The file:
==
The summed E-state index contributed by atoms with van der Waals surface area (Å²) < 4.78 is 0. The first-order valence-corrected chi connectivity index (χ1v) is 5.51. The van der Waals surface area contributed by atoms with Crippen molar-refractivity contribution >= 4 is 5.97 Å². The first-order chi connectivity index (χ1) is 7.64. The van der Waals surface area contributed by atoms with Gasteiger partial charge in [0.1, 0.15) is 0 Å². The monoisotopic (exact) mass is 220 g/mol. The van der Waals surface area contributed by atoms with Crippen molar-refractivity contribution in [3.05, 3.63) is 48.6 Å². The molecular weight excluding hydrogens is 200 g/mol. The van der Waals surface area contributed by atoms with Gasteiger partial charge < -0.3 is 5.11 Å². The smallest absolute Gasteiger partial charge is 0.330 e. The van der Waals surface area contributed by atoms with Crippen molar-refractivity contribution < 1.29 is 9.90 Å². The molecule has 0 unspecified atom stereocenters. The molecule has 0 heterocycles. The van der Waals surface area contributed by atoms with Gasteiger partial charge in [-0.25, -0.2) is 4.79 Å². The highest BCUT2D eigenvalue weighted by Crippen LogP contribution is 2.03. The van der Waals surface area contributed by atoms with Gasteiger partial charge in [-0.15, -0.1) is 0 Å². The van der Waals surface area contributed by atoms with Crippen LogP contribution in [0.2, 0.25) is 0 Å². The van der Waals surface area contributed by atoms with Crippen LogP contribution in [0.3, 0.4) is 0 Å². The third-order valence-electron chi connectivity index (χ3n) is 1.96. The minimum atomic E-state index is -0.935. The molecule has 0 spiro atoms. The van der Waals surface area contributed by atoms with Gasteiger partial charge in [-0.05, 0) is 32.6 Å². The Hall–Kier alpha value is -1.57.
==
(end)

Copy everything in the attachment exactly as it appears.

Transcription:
The summed E-state index contributed by atoms with van der Waals surface area (Å²) < 4.78 is 0. The first-order valence-corrected chi connectivity index (χ1v) is 5.51. The van der Waals surface area contributed by atoms with Crippen molar-refractivity contribution >= 4 is 5.97 Å². The first-order chi connectivity index (χ1) is 7.64. The van der Waals surface area contributed by atoms with Gasteiger partial charge in [0.1, 0.15) is 0 Å². The monoisotopic (exact) mass is 220 g/mol. The van der Waals surface area contributed by atoms with Crippen molar-refractivity contribution in [3.05, 3.63) is 48.6 Å². The molecular weight excluding hydrogens is 200 g/mol. The van der Waals surface area contributed by atoms with Gasteiger partial charge < -0.3 is 5.11 Å². The smallest absolute Gasteiger partial charge is 0.330 e. The van der Waals surface area contributed by atoms with Crippen molar-refractivity contribution < 1.29 is 9.90 Å². The molecule has 0 unspecified atom stereocenters. The molecule has 0 heterocycles. The van der Waals surface area contributed by atoms with Gasteiger partial charge in [-0.25, -0.2) is 4.79 Å². The highest BCUT2D eigenvalue weighted by Crippen LogP contribution is 2.03. The van der Waals surface area contributed by atoms with Gasteiger partial charge in [-0.15, -0.1) is 0 Å². The van der Waals surface area contributed by atoms with Crippen LogP contribution in [0.2, 0.25) is 0 Å². The van der Waals surface area contributed by atoms with Crippen LogP contribution in [0.3, 0.4) is 0 Å². The third-order valence-electron chi connectivity index (χ3n) is 1.96. The minimum atomic E-state index is -0.935. The molecule has 0 spiro atoms. The van der Waals surface area contributed by atoms with Gasteiger partial charge in [-0.05, 0) is 32.6 Å². The Hall–Kier alpha value is -1.57.